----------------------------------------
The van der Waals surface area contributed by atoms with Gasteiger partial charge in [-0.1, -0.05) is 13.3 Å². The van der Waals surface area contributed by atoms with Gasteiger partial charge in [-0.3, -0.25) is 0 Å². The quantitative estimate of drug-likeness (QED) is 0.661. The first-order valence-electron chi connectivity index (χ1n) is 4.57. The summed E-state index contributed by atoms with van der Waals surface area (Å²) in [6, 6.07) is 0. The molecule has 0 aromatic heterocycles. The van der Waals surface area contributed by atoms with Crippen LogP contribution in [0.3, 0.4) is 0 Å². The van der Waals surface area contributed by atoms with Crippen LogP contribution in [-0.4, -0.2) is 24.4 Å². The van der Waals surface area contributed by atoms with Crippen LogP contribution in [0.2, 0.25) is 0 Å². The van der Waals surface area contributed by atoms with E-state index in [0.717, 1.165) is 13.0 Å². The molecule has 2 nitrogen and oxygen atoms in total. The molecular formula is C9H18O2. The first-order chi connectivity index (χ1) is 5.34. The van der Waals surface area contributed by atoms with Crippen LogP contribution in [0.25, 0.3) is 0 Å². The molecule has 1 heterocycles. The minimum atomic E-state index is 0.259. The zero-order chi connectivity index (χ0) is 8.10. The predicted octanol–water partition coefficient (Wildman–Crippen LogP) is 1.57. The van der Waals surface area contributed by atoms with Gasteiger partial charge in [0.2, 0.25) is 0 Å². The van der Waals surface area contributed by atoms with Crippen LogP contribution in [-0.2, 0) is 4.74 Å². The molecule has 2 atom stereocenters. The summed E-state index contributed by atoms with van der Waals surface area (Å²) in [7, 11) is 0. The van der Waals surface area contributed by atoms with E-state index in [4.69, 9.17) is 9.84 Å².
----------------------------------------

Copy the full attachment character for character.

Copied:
The van der Waals surface area contributed by atoms with Gasteiger partial charge in [-0.1, -0.05) is 13.3 Å². The van der Waals surface area contributed by atoms with Gasteiger partial charge in [-0.3, -0.25) is 0 Å². The quantitative estimate of drug-likeness (QED) is 0.661. The first-order valence-electron chi connectivity index (χ1n) is 4.57. The summed E-state index contributed by atoms with van der Waals surface area (Å²) in [6, 6.07) is 0. The molecule has 0 aromatic heterocycles. The van der Waals surface area contributed by atoms with Crippen LogP contribution in [0.3, 0.4) is 0 Å². The van der Waals surface area contributed by atoms with Crippen LogP contribution in [-0.4, -0.2) is 24.4 Å². The van der Waals surface area contributed by atoms with Crippen LogP contribution in [0.2, 0.25) is 0 Å². The van der Waals surface area contributed by atoms with E-state index in [0.717, 1.165) is 13.0 Å². The molecule has 2 nitrogen and oxygen atoms in total. The molecular formula is C9H18O2. The first-order chi connectivity index (χ1) is 5.34. The van der Waals surface area contributed by atoms with Crippen LogP contribution in [0.25, 0.3) is 0 Å². The molecule has 1 heterocycles. The minimum atomic E-state index is 0.259. The zero-order chi connectivity index (χ0) is 8.10. The predicted octanol–water partition coefficient (Wildman–Crippen LogP) is 1.57. The van der Waals surface area contributed by atoms with Gasteiger partial charge in [0.2, 0.25) is 0 Å². The van der Waals surface area contributed by atoms with Crippen LogP contribution in [-0.2, 0) is 4.74 Å². The molecule has 2 atom stereocenters. The summed E-state index contributed by atoms with van der Waals surface area (Å²) in [7, 11) is 0. The van der Waals surface area contributed by atoms with E-state index in [4.69, 9.17) is 9.84 Å².